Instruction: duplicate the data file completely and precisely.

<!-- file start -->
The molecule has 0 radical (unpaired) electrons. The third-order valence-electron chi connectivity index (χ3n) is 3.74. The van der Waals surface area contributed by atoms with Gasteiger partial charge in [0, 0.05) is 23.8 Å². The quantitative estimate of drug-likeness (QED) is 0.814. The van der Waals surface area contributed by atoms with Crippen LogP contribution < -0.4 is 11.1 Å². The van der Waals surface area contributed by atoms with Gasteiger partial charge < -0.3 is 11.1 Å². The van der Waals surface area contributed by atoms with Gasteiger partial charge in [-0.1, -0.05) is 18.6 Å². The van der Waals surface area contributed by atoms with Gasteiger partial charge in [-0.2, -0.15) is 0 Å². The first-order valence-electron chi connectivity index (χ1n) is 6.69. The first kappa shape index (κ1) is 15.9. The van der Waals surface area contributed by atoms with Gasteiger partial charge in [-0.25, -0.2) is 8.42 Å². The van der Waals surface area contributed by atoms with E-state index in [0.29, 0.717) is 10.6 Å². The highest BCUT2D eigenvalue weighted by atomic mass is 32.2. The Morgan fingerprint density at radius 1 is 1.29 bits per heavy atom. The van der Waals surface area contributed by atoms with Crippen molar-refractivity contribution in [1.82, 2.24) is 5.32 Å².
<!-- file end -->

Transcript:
The molecule has 0 radical (unpaired) electrons. The third-order valence-electron chi connectivity index (χ3n) is 3.74. The van der Waals surface area contributed by atoms with Gasteiger partial charge in [0, 0.05) is 23.8 Å². The quantitative estimate of drug-likeness (QED) is 0.814. The van der Waals surface area contributed by atoms with Crippen LogP contribution < -0.4 is 11.1 Å². The van der Waals surface area contributed by atoms with Gasteiger partial charge < -0.3 is 11.1 Å². The van der Waals surface area contributed by atoms with Gasteiger partial charge in [-0.1, -0.05) is 18.6 Å². The van der Waals surface area contributed by atoms with Gasteiger partial charge in [-0.2, -0.15) is 0 Å². The first-order valence-electron chi connectivity index (χ1n) is 6.69. The first kappa shape index (κ1) is 15.9. The van der Waals surface area contributed by atoms with Gasteiger partial charge in [-0.25, -0.2) is 8.42 Å². The van der Waals surface area contributed by atoms with E-state index in [0.29, 0.717) is 10.6 Å². The highest BCUT2D eigenvalue weighted by atomic mass is 32.2. The Morgan fingerprint density at radius 1 is 1.29 bits per heavy atom. The van der Waals surface area contributed by atoms with Crippen molar-refractivity contribution in [1.82, 2.24) is 5.32 Å².